VANCOUVER (miningweekly.com) – The EY Canadian Mining Eye index has showed a fourth-quarter gain of more than 2% quarter-on-quarter, to 4%.
The increase in the Canadian Mining Eye index's performance suggests confidence in pursuing growth is returning to the sector, after an extended period of volatility, according to EY.
The value of transactions in Canada increased by 26.5% year-on-year in 2017 compared with 15% growth globally.
During the period, companies also benefitted from price tailwinds that saw gold gain 2% in the period, building on 3% gains in the prior period – and by 13% year-on-year in 2017 on the back of growing geopolitical risks.
EY data shows that base metal prices also saw increases owing to favourable demand and supply market conditions. Nickel rose by 22%, copper by 12% and zinc by 4% in the fourth quarter. Year-on-year, copper, nickel and zinc prices grew by 30%, 28% and 30%, respectively.
The report suggests gold prices will continue to rise in 2018, with the possibility of three rate hikes and the expectation for continued geopolitical volatility. Similarly, the outlook for base metals – particularly copper – remains optimistic, EY advised.
EY noted that one of the primary issues facing gold miners is depleting reserves.
It suggests mine exploration and an expansion of the project pipeline can help ameliorate the situation. According to EY, miners may consider replenishing pipelines through merger and acquisition (M&A) activity and collaboration with other companies. However, the majority of the miners suggest that large-scale deals may slow down, while consolidation across medium-sized to small-scale companies would continue this year.
EY expects Canadian miners to remain vigilant when it comes to cost discipline and prioritise growing reserves through advancing internal projects and new exploration. Further, they need to remain focused on capital structure optimisation and balance sheet health.
It is widely anticipated that gold prices will continue to rise this year, underscored by a somewhat lower possibility of three rate hikes in 2018, due to policy and fiscal uncertainty in the US and improving demand trends in both China and India. Growing geopolitical risks worldwide will continue to support gold prices.
With respect to base metals, copper prices are expected to increase this year, underscored by favourable demand and supply market conditions with an increased demand from emerging economies, particularly China. However, TD Securities is cautiously optimistic on copper prices this year, mainly owing to overdone demand and supply deficit not emerging as a real concern until 2019/20. In the longer run, copper prices are slated to benefit from an increased adoption of electric vehicles, according to EY.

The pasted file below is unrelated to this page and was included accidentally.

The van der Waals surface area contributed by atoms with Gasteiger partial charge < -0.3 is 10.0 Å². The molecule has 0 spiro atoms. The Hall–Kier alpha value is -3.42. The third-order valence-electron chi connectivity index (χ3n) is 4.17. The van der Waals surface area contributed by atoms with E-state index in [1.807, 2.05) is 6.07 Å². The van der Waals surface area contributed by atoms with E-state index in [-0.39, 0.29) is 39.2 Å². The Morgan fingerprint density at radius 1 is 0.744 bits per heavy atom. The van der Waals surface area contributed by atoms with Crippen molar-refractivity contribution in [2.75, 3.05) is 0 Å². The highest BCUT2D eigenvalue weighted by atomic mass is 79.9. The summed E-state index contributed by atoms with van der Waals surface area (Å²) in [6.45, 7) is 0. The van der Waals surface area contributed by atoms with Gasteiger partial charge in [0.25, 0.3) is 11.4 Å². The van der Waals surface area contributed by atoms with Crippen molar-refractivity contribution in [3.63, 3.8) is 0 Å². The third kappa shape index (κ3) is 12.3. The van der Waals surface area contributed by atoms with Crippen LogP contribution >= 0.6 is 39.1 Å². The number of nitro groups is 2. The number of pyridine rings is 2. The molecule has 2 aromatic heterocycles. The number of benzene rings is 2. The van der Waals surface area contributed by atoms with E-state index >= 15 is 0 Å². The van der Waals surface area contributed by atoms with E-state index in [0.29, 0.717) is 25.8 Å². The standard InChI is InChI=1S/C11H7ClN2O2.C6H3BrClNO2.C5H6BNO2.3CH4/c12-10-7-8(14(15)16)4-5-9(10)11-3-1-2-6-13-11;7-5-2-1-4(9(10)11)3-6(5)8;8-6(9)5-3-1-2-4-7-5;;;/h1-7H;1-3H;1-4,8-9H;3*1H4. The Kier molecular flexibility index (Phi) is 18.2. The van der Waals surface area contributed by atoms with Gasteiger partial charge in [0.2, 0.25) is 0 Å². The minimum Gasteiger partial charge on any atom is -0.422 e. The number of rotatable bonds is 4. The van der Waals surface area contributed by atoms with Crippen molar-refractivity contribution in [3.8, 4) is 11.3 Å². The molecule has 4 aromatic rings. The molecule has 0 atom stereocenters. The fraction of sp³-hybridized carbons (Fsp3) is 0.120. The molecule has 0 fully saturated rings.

Zinc prices are also expected to increase this year, on the back of tighter mine supply and improved underlying demand trends in China. However, some are of the view that zinc prices have had their run and expect a slowdown in the near term.
Nickel prices will be dominated by two major market usages, one in rechargeable batteries and the other in traditional stainless steel. In the short term, nickel prices are expected to increase on a deficit market and fairly robust Chinese stainless steel demand. In the long term, nickel prices are poised to benefit from the rapid adoption of electric vehicles, EY notes.
Meanwhile, the Oreninc Index fell in the week ending February 23, from 46.39 a week ago to 40.31, as financings continued to be scarce as Canada saw a four-day week as much of the country observed Family Day.
Only 13 deals opened during the week, which was the second in a row that there were more closings than openings. "The dearth of financings is even stranger considering that the Prospectors and Developers Association of Canada (PDAC), the largest mining show in the Americas, is just a week away," the junior mining finance data provider said.
Total fund raises announced fell even further to C$34.8-million, a five-week low, which included one brokered financing for C$21-million – a two-week high – and one bought-deal financing for C$21-million, also a two-week high. The average offer size fell to C$2.6-million, a four-week low, while the total number of financings fell to just 13, a 109-week low, Oreninc said.
One market subsector that does appear to be healthy is lithium, which accounted for five of the 21 closings, for some C$24.9-million of the C$73.5-million total closing dollars, or 33.8%.
EY had also recently published a report entitled 'Does cutting debt have to mean reducing your ambitions?', which focused on the industry's ability to satisfy the returns demanded by its investors.
It found that miners such as Barrick Gold, Goldcorp and First Quantum Minerals indicated further debt reductions in 2018, while balancing spending on internal projects and exploration. Barrick remains on track to reduce its debt obligation by $2.9-billion to $5-billion by 2018, of which $1.5-billion was repaid during the nine months ending the 2017 fiscal year.